We’ve been incredibly impressed with the way so many Co-ops and Community businesses have managed through the Covid-19 situation and lockdown. The commitment to serving their communities and the resilience and ingenuity they have shown has been amazing!
We’ve spoken to a number of our clients about how they have managed – here we share the story of Oxford Wood Recycling, after speaking to Richard Snow.
What was your immediate challenge and what did you do?
The immediate challenge was to think about communications – how would we keep in touch with the team, and support everyone? We knew that we had to lockdown, shut up shop and cease trading. So, at the beginning that was clear – though later on it became less clear!
We knew that there was a furlough scheme and so we put everybody eligible on furlough – 21 out of 24 employees. The only people who weren’t were myself, because somebody had to keep working, a recently appointed marketer and our recently appointed collections manger. With construction closed, there were no collections to do, but we flexed the collection manager’s time to support me in a managerial capacity, as we developed ways to keep in touch with our team.
Because we had our marketer, we were able to set up a communications plan to keep the team engaged. We immediately set up a WhatsApp group and worked out a ‘keeping in touch’ regime, everyone who was furloughed got a call from their line manager every week.
Then we had to very quickly think about any customers who needed to be informed or kept in touch with, and a couple of suppliers as well, where we place quite a lot of business – we were really proud of the way we kept in touch and communicated with them all.
Then it was all about the finances.
We had to consider the implications the pandemic was having financially in the short term, and at that time, of course, we could not comprehend at all what the medium-term looked like. We didn’t know how long it would go on for so we just ‘got on’ with the day-to-day as best we could.
From May 11th construction industry started to come back in dribs and drabs, so we were able to start collecting wood waste again. Then from June, we opened up the shop. We could have opened earlier, as DIY and Builders Merchants were deemed essential services, but we didn’t feel comfortable doing that – it didn’t feel right on many levels so we didn’t, but we were running the collections.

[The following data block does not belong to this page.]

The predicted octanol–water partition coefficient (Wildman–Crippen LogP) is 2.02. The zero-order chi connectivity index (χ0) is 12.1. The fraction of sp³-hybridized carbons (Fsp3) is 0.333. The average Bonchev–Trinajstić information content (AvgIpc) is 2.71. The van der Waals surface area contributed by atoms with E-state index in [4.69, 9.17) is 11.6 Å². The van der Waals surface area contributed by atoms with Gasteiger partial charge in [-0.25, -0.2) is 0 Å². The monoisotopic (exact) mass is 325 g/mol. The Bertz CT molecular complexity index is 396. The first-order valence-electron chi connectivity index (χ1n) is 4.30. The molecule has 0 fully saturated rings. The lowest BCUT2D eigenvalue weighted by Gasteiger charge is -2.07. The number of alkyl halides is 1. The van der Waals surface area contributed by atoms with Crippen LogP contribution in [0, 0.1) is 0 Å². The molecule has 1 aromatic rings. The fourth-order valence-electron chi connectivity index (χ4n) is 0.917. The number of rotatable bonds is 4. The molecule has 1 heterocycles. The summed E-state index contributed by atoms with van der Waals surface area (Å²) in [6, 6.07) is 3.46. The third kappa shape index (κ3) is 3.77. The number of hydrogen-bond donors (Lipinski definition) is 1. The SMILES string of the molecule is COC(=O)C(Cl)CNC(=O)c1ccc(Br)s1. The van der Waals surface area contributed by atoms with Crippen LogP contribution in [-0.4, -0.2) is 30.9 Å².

What support did you access?
Co-op and Community Finance allowed us to freeze our loan payments so that was really good. Our landlord also gave us a three-month rental holiday, with no payback needed. We accessed £25k from the local authority plus a £50k business interruption grant, we used the furlough scheme, and we successfully applied for an emergency Awards For All grant too.
We had a really robust business plan from 2019 and had been – cautiously – forecasting growth. But unfortunately, we’ve had to review forecasts and it showed that we needed to lose the equivalent of three full-time staff members – this did mean that regrettably, we had to move to redundancies. We were able to work with an HR consultant on a process that was fair and open, and then in full consultation with staff, we did that, through a combination of reducing hours for a few people, a voluntary redundancy, leaving just one compulsory redundancy.
What are you doing now?
We are running collections and trading as close as we can to normal – we are trading slightly down on normal, but not that far away – producing amazing quality furniture from reclaimed wood. We’ve got some fantastic carpenters and the stuff they make really is stunning. We’ve also done some new development of the space and got some new machinery, so the workshop will be fully up and running in the new year – we can’t wait to get back to it!